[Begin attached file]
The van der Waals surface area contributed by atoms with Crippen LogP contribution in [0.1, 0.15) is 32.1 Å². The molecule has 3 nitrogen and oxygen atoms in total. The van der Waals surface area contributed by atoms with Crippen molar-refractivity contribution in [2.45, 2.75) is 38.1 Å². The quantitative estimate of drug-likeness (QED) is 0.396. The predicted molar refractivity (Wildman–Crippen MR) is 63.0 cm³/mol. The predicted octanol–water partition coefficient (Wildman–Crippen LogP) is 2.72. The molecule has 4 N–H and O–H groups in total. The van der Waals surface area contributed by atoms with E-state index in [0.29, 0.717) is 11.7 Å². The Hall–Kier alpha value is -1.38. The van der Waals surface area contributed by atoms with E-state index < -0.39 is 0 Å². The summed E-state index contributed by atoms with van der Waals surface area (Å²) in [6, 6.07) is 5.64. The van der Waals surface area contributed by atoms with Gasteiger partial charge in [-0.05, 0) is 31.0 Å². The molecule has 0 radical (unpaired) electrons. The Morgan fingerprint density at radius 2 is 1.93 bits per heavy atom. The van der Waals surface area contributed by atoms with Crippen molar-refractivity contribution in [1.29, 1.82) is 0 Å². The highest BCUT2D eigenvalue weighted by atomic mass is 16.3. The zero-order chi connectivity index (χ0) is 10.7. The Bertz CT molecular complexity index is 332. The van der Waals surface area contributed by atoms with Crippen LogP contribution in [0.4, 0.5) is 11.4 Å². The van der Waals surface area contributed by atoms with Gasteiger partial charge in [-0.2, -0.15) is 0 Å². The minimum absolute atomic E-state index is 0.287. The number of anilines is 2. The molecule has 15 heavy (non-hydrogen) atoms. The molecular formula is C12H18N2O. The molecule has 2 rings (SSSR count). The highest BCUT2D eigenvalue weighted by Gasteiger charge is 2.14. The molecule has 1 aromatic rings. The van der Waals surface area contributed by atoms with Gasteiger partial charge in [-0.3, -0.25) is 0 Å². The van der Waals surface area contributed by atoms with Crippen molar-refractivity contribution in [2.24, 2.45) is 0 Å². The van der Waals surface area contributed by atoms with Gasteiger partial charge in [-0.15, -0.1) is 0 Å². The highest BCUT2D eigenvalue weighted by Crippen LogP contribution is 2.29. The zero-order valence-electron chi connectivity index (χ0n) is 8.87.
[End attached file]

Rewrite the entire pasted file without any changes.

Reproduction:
The van der Waals surface area contributed by atoms with Crippen LogP contribution in [0.1, 0.15) is 32.1 Å². The molecule has 3 nitrogen and oxygen atoms in total. The van der Waals surface area contributed by atoms with Crippen molar-refractivity contribution in [2.45, 2.75) is 38.1 Å². The quantitative estimate of drug-likeness (QED) is 0.396. The predicted molar refractivity (Wildman–Crippen MR) is 63.0 cm³/mol. The predicted octanol–water partition coefficient (Wildman–Crippen LogP) is 2.72. The molecule has 4 N–H and O–H groups in total. The van der Waals surface area contributed by atoms with E-state index in [0.29, 0.717) is 11.7 Å². The Hall–Kier alpha value is -1.38. The van der Waals surface area contributed by atoms with E-state index < -0.39 is 0 Å². The summed E-state index contributed by atoms with van der Waals surface area (Å²) in [6, 6.07) is 5.64. The van der Waals surface area contributed by atoms with Gasteiger partial charge in [-0.05, 0) is 31.0 Å². The molecule has 0 radical (unpaired) electrons. The Morgan fingerprint density at radius 2 is 1.93 bits per heavy atom. The van der Waals surface area contributed by atoms with Crippen molar-refractivity contribution in [1.29, 1.82) is 0 Å². The highest BCUT2D eigenvalue weighted by atomic mass is 16.3. The zero-order chi connectivity index (χ0) is 10.7. The Bertz CT molecular complexity index is 332. The van der Waals surface area contributed by atoms with Crippen LogP contribution in [0.4, 0.5) is 11.4 Å². The van der Waals surface area contributed by atoms with Gasteiger partial charge in [-0.2, -0.15) is 0 Å². The minimum absolute atomic E-state index is 0.287. The number of anilines is 2. The molecule has 15 heavy (non-hydrogen) atoms. The molecular formula is C12H18N2O. The molecule has 2 rings (SSSR count). The highest BCUT2D eigenvalue weighted by Gasteiger charge is 2.14. The molecule has 1 aromatic rings. The van der Waals surface area contributed by atoms with Gasteiger partial charge in [-0.3, -0.25) is 0 Å². The van der Waals surface area contributed by atoms with Crippen molar-refractivity contribution in [2.24, 2.45) is 0 Å². The van der Waals surface area contributed by atoms with Gasteiger partial charge in [-0.15, -0.1) is 0 Å². The highest BCUT2D eigenvalue weighted by Crippen LogP contribution is 2.29. The zero-order valence-electron chi connectivity index (χ0n) is 8.87.